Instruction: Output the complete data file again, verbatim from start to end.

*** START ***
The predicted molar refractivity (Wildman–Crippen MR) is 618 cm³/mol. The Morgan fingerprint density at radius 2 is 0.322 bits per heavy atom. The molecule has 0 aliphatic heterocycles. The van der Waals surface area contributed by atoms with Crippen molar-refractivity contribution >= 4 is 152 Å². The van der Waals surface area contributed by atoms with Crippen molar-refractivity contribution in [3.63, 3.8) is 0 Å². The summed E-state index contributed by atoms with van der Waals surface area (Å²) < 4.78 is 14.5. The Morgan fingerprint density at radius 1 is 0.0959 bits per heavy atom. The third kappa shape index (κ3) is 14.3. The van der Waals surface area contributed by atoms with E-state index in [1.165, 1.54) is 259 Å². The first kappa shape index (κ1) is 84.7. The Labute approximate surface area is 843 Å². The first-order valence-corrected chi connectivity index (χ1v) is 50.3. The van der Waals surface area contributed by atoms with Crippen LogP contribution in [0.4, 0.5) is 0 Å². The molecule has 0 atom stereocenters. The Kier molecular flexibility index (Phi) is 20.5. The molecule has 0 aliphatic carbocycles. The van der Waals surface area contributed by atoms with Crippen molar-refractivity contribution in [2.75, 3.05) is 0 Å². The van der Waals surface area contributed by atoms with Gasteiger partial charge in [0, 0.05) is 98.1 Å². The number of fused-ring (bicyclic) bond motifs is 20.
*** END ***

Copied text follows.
The predicted molar refractivity (Wildman–Crippen MR) is 618 cm³/mol. The Morgan fingerprint density at radius 2 is 0.322 bits per heavy atom. The molecule has 0 aliphatic heterocycles. The van der Waals surface area contributed by atoms with Crippen molar-refractivity contribution >= 4 is 152 Å². The van der Waals surface area contributed by atoms with Crippen molar-refractivity contribution in [3.63, 3.8) is 0 Å². The summed E-state index contributed by atoms with van der Waals surface area (Å²) < 4.78 is 14.5. The Morgan fingerprint density at radius 1 is 0.0959 bits per heavy atom. The third kappa shape index (κ3) is 14.3. The van der Waals surface area contributed by atoms with E-state index in [1.165, 1.54) is 259 Å². The first kappa shape index (κ1) is 84.7. The Labute approximate surface area is 843 Å². The first-order valence-corrected chi connectivity index (χ1v) is 50.3. The van der Waals surface area contributed by atoms with Crippen LogP contribution in [0.4, 0.5) is 0 Å². The molecule has 0 atom stereocenters. The Kier molecular flexibility index (Phi) is 20.5. The molecule has 0 aliphatic carbocycles. The van der Waals surface area contributed by atoms with Crippen molar-refractivity contribution in [2.75, 3.05) is 0 Å². The van der Waals surface area contributed by atoms with Gasteiger partial charge in [0, 0.05) is 98.1 Å². The number of fused-ring (bicyclic) bond motifs is 20.